Quantifying Expansion Microscopy with DNA Origami Expansion Nanorulers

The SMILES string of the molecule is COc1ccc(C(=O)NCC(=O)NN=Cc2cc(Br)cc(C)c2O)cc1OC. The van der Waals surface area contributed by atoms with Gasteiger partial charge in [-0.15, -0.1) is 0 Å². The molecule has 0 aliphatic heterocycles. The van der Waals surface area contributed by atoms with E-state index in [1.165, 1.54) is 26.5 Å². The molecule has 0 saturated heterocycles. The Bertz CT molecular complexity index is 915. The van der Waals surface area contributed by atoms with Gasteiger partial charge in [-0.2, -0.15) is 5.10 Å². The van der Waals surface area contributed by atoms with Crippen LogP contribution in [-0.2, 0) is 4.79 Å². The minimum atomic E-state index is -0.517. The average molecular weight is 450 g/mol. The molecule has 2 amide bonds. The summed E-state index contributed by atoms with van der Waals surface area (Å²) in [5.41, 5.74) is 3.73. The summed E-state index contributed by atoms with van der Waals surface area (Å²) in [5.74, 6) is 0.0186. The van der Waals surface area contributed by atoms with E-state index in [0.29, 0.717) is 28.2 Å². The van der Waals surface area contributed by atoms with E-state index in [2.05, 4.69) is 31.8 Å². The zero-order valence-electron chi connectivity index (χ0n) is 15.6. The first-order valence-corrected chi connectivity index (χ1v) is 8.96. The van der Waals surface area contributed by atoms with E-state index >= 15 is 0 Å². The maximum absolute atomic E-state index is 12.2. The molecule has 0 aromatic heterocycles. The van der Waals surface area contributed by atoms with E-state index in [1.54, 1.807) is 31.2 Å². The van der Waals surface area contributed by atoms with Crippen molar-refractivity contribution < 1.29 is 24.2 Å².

Expansion microscopy evolved as an interesting alternative in the field of super-resolution microscopy by physically expanding the target sample to increase its size by a multiple and to subsequently image the sample by conventional fluorescence microcopy. But the quantitative determination of the expansion factor remains challenging, since microscopic measurement standards are missing. Here we use DNA nanorulers in combination with expansion microscopy to expand the fluorescently marked rulers in 2D and to determine the intermark distances before and after expansion. We compare macroscopic and microscopic expansion factors where we found substantial deviations, which should be considered for the quantitative discussion of expansion microscopy data of biological cells and tissues. The demonstrated proof-of-principle opens a new field with the potential to answer questions with respect to quantitation of microscopic magnification and the introduced expansion nanorulers present a powerful tool to reveal the true origin of anisotropy and heterogeneity in expanded microscopy specimen.